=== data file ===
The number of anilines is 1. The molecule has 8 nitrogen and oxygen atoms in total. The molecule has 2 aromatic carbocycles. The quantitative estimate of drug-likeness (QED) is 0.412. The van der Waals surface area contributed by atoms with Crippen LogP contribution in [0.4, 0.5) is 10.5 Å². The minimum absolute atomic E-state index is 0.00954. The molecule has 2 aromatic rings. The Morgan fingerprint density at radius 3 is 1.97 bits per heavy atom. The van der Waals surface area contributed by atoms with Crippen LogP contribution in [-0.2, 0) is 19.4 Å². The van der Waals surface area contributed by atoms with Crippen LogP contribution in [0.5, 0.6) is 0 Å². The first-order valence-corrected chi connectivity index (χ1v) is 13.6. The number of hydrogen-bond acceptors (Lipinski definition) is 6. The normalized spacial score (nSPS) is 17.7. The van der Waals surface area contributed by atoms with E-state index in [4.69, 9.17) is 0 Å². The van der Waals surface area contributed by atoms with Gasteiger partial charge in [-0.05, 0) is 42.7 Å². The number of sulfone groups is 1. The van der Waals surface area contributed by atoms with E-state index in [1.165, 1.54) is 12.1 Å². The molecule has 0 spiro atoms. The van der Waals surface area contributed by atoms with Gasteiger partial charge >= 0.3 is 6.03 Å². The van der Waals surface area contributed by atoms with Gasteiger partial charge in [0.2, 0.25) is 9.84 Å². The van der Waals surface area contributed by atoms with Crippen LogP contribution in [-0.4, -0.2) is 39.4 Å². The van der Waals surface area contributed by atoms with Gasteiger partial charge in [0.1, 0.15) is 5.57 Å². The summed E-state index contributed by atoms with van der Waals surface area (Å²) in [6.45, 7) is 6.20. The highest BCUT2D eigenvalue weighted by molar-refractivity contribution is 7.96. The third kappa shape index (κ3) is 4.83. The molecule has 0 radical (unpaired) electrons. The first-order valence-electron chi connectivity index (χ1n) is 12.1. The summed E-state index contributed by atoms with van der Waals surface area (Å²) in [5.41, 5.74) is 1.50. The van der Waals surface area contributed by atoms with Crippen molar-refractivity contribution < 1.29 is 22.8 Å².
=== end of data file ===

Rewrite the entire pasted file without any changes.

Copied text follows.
The number of anilines is 1. The molecule has 8 nitrogen and oxygen atoms in total. The molecule has 2 aromatic carbocycles. The quantitative estimate of drug-likeness (QED) is 0.412. The van der Waals surface area contributed by atoms with Crippen LogP contribution in [0.4, 0.5) is 10.5 Å². The minimum absolute atomic E-state index is 0.00954. The molecule has 2 aromatic rings. The Morgan fingerprint density at radius 3 is 1.97 bits per heavy atom. The van der Waals surface area contributed by atoms with Crippen LogP contribution in [-0.2, 0) is 19.4 Å². The van der Waals surface area contributed by atoms with Crippen LogP contribution in [0.5, 0.6) is 0 Å². The first-order valence-corrected chi connectivity index (χ1v) is 13.6. The number of hydrogen-bond acceptors (Lipinski definition) is 6. The normalized spacial score (nSPS) is 17.7. The van der Waals surface area contributed by atoms with E-state index in [4.69, 9.17) is 0 Å². The van der Waals surface area contributed by atoms with Gasteiger partial charge in [-0.05, 0) is 42.7 Å². The number of sulfone groups is 1. The van der Waals surface area contributed by atoms with E-state index in [1.165, 1.54) is 12.1 Å². The molecule has 0 spiro atoms. The van der Waals surface area contributed by atoms with Gasteiger partial charge >= 0.3 is 6.03 Å². The van der Waals surface area contributed by atoms with Gasteiger partial charge in [0.2, 0.25) is 9.84 Å². The van der Waals surface area contributed by atoms with Crippen LogP contribution in [-0.4, -0.2) is 39.4 Å². The van der Waals surface area contributed by atoms with Gasteiger partial charge in [0.1, 0.15) is 5.57 Å². The summed E-state index contributed by atoms with van der Waals surface area (Å²) in [6.45, 7) is 6.20. The highest BCUT2D eigenvalue weighted by molar-refractivity contribution is 7.96. The third kappa shape index (κ3) is 4.83. The molecule has 0 radical (unpaired) electrons. The first-order valence-electron chi connectivity index (χ1n) is 12.1. The summed E-state index contributed by atoms with van der Waals surface area (Å²) in [5.41, 5.74) is 1.50. The van der Waals surface area contributed by atoms with Crippen molar-refractivity contribution < 1.29 is 22.8 Å².